crowding-out effectan increase in GOVERNMENT EXPENDITURE that has the effect of reducing the level of private sector spending. Financial crowding-out of the type described in the captions to Fig. 34 would occur only to the extent that the MONEY SUPPLY is fixed, so that additional loanable funds are not forthcoming to finance the government's additional expenditure. If money supply is fixed, then increases in the PUBLIC SECTOR BORROWING REQUIREMENT associated with additional government expenditure will tend to increase interest rates as the government borrows more, these higher interest rates serving to discourage private sector investment. On the other hand, if additional loanable funds were obtainable from, say, abroad, then additional government borrowing could be financed with little increase in interest rates or effect on private investment.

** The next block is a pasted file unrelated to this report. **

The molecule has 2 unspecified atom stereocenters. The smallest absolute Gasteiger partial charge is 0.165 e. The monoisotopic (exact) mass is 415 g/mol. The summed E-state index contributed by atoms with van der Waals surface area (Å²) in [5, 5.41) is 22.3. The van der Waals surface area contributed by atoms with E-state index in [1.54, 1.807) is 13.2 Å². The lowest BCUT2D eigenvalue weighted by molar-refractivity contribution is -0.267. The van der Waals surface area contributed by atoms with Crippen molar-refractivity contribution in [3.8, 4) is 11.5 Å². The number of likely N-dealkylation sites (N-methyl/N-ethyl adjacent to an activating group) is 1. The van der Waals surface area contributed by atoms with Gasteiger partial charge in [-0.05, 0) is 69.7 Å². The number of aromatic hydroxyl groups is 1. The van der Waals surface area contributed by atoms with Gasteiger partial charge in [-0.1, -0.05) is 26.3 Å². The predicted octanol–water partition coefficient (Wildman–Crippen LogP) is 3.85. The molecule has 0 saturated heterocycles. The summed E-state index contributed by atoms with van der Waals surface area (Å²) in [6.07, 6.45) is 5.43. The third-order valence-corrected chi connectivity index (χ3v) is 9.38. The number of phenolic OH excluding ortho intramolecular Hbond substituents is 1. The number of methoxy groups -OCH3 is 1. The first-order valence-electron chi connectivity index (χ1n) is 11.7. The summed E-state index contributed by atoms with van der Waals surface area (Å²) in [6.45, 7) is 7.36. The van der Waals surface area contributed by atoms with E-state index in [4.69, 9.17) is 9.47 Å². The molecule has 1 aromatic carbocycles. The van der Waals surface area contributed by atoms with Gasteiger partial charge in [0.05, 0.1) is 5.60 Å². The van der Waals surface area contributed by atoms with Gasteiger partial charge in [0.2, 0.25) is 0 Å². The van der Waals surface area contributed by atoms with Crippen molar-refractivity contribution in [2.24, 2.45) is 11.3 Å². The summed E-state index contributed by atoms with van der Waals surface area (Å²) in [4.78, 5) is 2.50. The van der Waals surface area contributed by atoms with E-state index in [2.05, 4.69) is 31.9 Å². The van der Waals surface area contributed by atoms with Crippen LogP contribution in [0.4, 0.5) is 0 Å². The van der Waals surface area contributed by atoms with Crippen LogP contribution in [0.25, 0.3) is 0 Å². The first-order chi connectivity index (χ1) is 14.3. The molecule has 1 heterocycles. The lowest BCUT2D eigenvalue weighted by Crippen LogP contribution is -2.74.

The term ‘crowding-out’ is also used in a broader sense to denote the effect of larger government expenditure in pre-empting national resources, leaving less for private consumption spending, private sector investment and for exports. Such real crowding-out would occur only to the extent that total national resources are fixed and fully employed so that expansion in public sector claims on resources contract the amount left for the private sector. Where unemployed resources can be brought into use, additional claims by both the public and private sectors can be met.